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Zinc lozenges may be ineffective against symptoms of common cold

SHARE Zinc lozenges may be ineffective against symptoms of common cold

The controversial researcher who started the zinc lozenges craze says a new study indicates they are ineffective against cold symptoms in children and teenagers.

But the researcher, Dr. Michael L. Macknin of the Cleveland Clinic Foundation, said that the amount of zinc in the lozenges studied may have been too small or the cherry flavoring somehow inactivated the zinc.The zinc fad began in 1996, when Macknin's study of 100 adults was published in the Annals of Internal Medicine. Cold sufferers who took the lemon-lime lozenges got over their symptoms more quickly.

The pediatrician later made $145,000 on the sale of stock in Quigley Corp., the Doylestown, Pa., maker of ColdEeze zinc lozenges.

His latest study was also supported by a grant from Quigley and was published in the Journal of the American Medical Association.

The findings were quickly challenged by Quigley.

A total of 249 suburban Cleveland students in grades one through 12 were recruited within 24 hours of developing a cold. Half took 10-milligram zinc lozenges five or six times a day; the other half took placebos.

The sneezing, coughing, headaches and other symptoms were no different between the two groups, and the duration of the illness was the same.

Studies with adults used dosages higher than 10 milligrams, but the strength was reduced for the youngsters.

In an accompanying editorial, a researcher said the lack of any theoretical basis for why zinc might work "is troublesome and reminiscent of prior attempts to cure the common cold" with substances such as vitamins C and A.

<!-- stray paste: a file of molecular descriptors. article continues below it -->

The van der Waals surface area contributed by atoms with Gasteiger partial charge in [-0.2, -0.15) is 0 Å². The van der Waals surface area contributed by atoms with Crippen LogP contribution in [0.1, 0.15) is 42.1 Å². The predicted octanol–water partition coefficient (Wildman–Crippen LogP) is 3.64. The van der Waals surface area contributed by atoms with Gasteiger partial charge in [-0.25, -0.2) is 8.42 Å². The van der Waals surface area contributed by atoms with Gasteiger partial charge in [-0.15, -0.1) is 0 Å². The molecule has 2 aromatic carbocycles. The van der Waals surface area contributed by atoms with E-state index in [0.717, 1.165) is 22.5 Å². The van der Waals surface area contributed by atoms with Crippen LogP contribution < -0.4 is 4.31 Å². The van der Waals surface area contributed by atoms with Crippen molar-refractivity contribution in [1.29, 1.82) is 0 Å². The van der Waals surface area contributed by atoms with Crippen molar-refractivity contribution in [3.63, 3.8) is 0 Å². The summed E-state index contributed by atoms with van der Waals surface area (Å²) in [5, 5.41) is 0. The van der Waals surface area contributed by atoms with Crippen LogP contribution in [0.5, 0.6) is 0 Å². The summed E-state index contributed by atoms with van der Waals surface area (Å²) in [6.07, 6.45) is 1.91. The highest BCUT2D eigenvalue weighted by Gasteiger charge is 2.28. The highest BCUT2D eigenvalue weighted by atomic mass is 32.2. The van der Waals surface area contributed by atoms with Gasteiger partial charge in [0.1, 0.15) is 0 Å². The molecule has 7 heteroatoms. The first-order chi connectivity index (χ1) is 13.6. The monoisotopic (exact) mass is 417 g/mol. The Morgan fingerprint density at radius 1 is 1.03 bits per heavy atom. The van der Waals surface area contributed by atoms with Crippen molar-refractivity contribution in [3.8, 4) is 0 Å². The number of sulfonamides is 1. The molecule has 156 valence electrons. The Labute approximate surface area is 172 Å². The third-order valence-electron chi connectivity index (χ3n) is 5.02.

"The search for the `magic bullet' that will relieve the multitude of symptoms associated with the common cold continues," wrote Dr. Anne Gadomski of the Research Institute at Bassett Hospital in Cooperstown, N.Y.

In 10 previous studies among adults, five found that zinc helped relieve symptoms, while the other five showed no effect.

In a statement this week, Quigley said Macknin violated controls set up before the research, invalidating the findings.

"The data that resulted from the study provides no meaningful conclusion," Quigley said.

It said 83 of the 249 students in the study should have been disqualified because they were on other medication, had illnesses in addition to or other than a cold, or in violated the research guidelines in other ways.

The company said it plans to repeat the study.